|The Problem Of Who: Multiple Personality, Personal Identity And The Double Brain|
|Source: Philosophical Psychology, Jun91, Vol. 4 Issue 2, p219, 30p, 1 diagram;|
|Paper - Abstract|
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Philosophers Index Abstract
The received view of multiple personality disorder1 (MPD) presupposes a form of realism, according to which the 'secondary personality' is an independent conscious entity joined to the psyche of the host. The received view of MPD2 is endorsed by the majority of psychologists, as are the major diagnostic criteria for MPD. Realism of this type, gives rise to a certain problem concerning the personal identity of the secondary personality, namely, who this individual is. It is argued that three broad answers to the Question of Who in the context of MPD3 have been proposed in the history of psychology and psychiatry: psychological realism (Janet and the Dissociationist School); psychological anti-realism (Freud and the Psychoanalytic School), and neural realism (Wigan, Sperry and Gazzaniga). These views are examined. In addition, the relationship of the Question of Who to the traditional problem of personal identity is examined. It is argued that philosophers such as Locke, Reid and Parfit4 have either overlooked or presupposed the Question of Who.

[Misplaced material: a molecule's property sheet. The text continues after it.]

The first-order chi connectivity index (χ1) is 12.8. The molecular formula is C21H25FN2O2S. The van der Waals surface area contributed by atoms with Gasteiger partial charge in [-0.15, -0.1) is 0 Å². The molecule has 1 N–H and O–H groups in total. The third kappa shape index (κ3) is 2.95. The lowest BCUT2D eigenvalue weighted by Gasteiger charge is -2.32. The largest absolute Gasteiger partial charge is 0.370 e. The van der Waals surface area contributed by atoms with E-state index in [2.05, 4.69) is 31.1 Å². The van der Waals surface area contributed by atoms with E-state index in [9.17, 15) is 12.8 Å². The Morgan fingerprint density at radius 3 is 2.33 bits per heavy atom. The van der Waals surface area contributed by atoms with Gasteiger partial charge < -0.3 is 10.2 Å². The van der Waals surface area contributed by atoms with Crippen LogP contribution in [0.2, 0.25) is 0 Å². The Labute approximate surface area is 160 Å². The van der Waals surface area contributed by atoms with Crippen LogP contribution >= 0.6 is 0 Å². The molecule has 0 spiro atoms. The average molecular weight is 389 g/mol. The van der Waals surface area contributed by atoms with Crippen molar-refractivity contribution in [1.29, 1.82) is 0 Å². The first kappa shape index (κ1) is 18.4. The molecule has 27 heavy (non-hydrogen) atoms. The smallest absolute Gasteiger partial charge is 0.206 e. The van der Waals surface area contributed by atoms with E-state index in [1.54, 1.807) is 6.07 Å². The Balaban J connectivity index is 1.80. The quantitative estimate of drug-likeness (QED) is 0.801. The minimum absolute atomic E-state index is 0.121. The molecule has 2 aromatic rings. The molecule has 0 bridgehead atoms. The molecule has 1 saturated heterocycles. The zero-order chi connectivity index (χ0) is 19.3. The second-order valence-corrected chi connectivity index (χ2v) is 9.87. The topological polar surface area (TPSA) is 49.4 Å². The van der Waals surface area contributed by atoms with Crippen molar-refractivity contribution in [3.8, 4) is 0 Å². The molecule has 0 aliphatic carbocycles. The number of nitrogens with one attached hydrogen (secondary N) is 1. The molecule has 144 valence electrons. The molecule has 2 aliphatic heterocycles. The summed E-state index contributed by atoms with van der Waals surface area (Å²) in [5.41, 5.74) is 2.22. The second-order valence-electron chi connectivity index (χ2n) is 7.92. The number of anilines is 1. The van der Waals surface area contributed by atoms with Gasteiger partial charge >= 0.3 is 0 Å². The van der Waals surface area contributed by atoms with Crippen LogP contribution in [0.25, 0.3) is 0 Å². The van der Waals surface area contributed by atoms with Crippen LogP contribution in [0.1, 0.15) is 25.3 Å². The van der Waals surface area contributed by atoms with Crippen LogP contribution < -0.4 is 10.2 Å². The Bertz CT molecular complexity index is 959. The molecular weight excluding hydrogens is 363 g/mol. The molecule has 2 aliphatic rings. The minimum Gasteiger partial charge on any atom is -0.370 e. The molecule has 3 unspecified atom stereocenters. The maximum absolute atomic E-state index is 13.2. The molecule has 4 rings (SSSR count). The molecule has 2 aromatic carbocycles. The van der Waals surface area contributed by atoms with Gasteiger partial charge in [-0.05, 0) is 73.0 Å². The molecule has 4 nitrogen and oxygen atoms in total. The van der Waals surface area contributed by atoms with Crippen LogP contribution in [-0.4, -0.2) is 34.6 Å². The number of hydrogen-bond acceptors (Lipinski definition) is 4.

(??): Examines three psychological approaches on the philosophical question of identity in the context of multiple personality disorder5 (MPD). Relationship of the personality with personal identity problems; Psychological realism; Psychological anti-realism; Neutral realism.
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